Hours-Detecting quality issues of cars in the field or targeting offers and services to connected owners as the car passes a certain position.

    –By analyzing the usage patterns and behaviors of customers, car companies can propose deals for pay-as-you-drive insurance or information on a car-sharing program.

    Months -Feeding usage information back to design teams, so that changes can be implemented, for instance, if sensor read-outs suggest that back doors of certain models are not often opened and closed, design teams can make a decision to only manufacture a 3-door version of that model instead of the 5-door version.

    This approach of performing analytics on the data at the right time, rather than in real time, means that companies can put the ability to query the data in the hands of frontline staff, not just strategic or middle-management levels.

    Call centre operatives, showroom sales staff and service centre repair engineers can see all the other touch points and conversations that a particular consumer has had with the company. This means that they can respond intelligently to the customer, which, in the long-term, means satisfied and loyal customers, better efficiency and profitability.

    If you’re interested in this topic, you will find in-depth analysis and innovative examples of how connected car data is being used in Winning the Connected Car Data Wars.

    This post first appeared on Forbes TeradataVoice on 29/10/2015.

    The post Timing Is Everything: Why The Connected Car Needs Smarter Analytics appeared first on International Blog.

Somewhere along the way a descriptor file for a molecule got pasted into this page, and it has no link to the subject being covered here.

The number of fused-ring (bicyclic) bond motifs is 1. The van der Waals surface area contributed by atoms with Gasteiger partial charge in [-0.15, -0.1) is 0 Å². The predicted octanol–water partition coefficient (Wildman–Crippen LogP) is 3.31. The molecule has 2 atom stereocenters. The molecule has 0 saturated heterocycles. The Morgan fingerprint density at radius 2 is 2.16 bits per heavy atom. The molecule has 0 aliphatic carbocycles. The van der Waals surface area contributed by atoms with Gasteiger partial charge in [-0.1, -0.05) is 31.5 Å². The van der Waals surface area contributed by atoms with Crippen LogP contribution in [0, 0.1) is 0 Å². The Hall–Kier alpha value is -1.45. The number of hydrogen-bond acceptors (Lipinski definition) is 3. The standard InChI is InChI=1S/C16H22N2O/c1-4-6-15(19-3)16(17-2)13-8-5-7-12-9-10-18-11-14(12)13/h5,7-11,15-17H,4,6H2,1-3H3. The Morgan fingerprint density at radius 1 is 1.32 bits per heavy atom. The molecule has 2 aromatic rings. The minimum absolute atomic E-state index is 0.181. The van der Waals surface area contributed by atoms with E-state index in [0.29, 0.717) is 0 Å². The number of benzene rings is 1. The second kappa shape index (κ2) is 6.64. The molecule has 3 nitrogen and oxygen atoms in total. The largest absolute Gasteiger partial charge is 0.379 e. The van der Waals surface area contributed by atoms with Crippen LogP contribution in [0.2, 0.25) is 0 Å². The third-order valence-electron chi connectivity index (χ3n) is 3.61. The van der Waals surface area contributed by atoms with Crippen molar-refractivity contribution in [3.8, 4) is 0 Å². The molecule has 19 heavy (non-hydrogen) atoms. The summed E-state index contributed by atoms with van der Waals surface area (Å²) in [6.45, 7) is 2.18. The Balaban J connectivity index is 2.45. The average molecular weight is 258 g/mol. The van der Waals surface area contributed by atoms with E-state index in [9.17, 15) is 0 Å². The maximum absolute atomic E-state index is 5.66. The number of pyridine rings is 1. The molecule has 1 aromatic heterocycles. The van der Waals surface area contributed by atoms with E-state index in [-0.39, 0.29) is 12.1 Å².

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  • admin 9:53 am on January 23, 2016 Permalink
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    Premier Platform Handles Wide Range of Intelligence Needs 

    by Brett Martin

    The newest data warehouse solution within the Teradata® Unified Data Architecture™, the Teradata Active Enterprise Data Warehouse (EDW) 6800 platform, enables higher performance and more efficiency with better storage and compute power density. The platform is available with hard disk drives (HDDs) only or with hybrid storage that adds solid-state drives (SSDs). Andy Hawkins, Teradata Hardware Platforms product manager, explains how the new offering supports increasing tactical and analytical workloads while meeting a wide range of operational and strategic intelligence needs.

    What are the most exciting enhancements for this new release in the 6000 series?

    Hawkins: This release uses the latest Intel® Xeon® dual 14-core Haswell processor and faster DDR4 memory. The SSD size has quadrupled from 400GB to 1.6TB. Plus, there are multiple configurations available to best match the customer’s TPerf [the Teradata measure of EDW performance] requirements. As a result, businesses should experience faster performance and higher query throughput from the more powerful CPU, improved memory and increased read speeds of the new SSDs.

    How do these improvements affect in-memory processing and query throughput?

    Hawkins: This platform has been optimized for in-memory processing. The new Haswell processor includes updated vector instructions that, when combined with Teradata Database 15.10, facilitate more efficient processing of queries. Hyper-threading support is also provided to enable the best use of the CPU resources.

    Turbo boost technology allows the processor to speed up its clock for a brief time when heavily loaded to provide an extra “kick” of performance. The clock speed can jump from 2.6GHz to 3.5GHz with the turbo boost. The addition of two more cores in the processor increases the platform’s computational horsepower by up to 25 percent—that means more queries can run simultaneously. In addition, I/O resources are fully optimized to use all of this new processing power for queries. Organizations will also benefit from the new DDR4 memory, which enables up to 15 percent faster access to data stored in memory.

    Where does Teradata Database 15.10 come into play?